The town of Copacabana is very small with only a few restaurants hotels and 1 market but day trips occur here every day.
We took a boat trip over to an island called the Isla del Sol - island of sun.
The 4 hour round trip allowed us to see the clear waters of the lake and small settlements across many islands.
They all are mainly self sufficient and everyone in the community will help with all the maintenance of life and the island.
We took a hike over the island to see an ancient inca temple and the views from the top of the island were incredible. From the heat where we were in the middle of the lake we could see the snow capped mountains of the Andes in the distance showing how varied the climate is here.
Donkeys did most of the carrying as the steepness of the island meant it was too hard for the locals to carry their own things around especially is they lived at the top.
After a week of sickness I was finally able to make a move from La Paz up to Lake Titicaca.
The journey was beautiful taking us through the countryside of Bolivia (even though it mostly is countryside) up to 3800m where the lake started.
The lake spans 175km meaning we had to cross by boat to get to an inlet of land where the small town of Copacabana. The boats have a huge load to carry yet have the smallest engines.
It is known that underneath the lane there is a huge amount of gold but the depth makes it increasingly difficult to measure how much and where.
They massively depend on tourism up at the lake so any chance they can charge you they will.
13 June 2017
Sun rise in Salar de Uyuni.
We left our salt hotel (yes everything was made from salt from the floor to the bed to the walls) at the crack of saw to get to this incredible island for sunrise.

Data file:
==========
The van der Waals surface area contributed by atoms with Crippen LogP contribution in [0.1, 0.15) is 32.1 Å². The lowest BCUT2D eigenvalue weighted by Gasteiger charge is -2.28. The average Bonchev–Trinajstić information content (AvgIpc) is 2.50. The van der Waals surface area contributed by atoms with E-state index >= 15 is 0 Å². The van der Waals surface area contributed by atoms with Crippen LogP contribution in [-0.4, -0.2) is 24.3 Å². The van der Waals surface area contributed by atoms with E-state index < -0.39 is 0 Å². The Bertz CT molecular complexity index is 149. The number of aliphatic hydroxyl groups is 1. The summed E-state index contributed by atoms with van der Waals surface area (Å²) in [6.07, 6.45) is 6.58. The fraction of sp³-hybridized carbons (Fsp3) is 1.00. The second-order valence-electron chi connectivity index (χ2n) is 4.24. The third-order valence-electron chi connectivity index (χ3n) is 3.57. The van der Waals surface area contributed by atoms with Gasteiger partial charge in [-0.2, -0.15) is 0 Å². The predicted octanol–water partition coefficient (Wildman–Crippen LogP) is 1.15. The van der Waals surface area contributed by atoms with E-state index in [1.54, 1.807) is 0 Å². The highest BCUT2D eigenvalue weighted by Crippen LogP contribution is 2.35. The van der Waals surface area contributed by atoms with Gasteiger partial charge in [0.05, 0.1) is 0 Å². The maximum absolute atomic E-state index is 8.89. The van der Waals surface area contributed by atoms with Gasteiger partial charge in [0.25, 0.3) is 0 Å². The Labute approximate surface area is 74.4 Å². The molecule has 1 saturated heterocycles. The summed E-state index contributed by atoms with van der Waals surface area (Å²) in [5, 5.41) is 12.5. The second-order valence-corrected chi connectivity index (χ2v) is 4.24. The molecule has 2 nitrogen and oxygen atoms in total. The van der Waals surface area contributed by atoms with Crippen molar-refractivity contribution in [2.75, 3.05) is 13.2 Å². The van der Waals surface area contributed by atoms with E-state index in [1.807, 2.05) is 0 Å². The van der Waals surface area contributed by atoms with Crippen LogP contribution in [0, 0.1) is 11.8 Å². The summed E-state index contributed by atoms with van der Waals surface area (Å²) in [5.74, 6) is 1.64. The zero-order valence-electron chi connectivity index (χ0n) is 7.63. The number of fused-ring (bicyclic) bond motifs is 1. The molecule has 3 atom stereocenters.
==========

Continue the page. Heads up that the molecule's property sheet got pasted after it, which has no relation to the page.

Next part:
The sky completely lit up in every colour possible as the morning hours skipped by providing incredible views over the flat salt pan up to the high mountains in the distance.
Underneath the salt desert water is stored. The water that once covers the entire area until too much water evaporated leaving a thick layer of salt behind.
12 June 2017
This lagoon in particular was special. It was called the black volcanic lagoon. The ask from previous volcanic eruptions made the water seem a lot darker than the crystal clear waters in every other lagoon.
It was hidden behind a bog, in a gulley of volcanic rocks which we had to climb in order to see it. As the temperature drops so low at night all the waters were frozen meaning the walk was slippery but our kind took the lead and helped us along. We walked along with llamas who were very curious as to what we were.
11 June 2017
Having woken up at 4am to get taken to the Chilean border crossing meant we saw the beautiful sun rise over the Andes mountains. We had breakfast in no mans land between chile and Bolivia and carried onto the Bolivian border crossing.
Here the didn't seem to care who came in or left, after our 2 minute queue for a stamp we wandered in, hopped in our Toyota land cruisers and set off on our way.
The first stop was volcanic rocks which had been eroded by sand over the millions of years. This made them all have distinct features and different plants and animals would grow and live.
Next we came to the lagoons. There were an incredible number of salt lagoons here due to it once all being under water. Flamingos and llamas only live in these waters wedged between the mountains.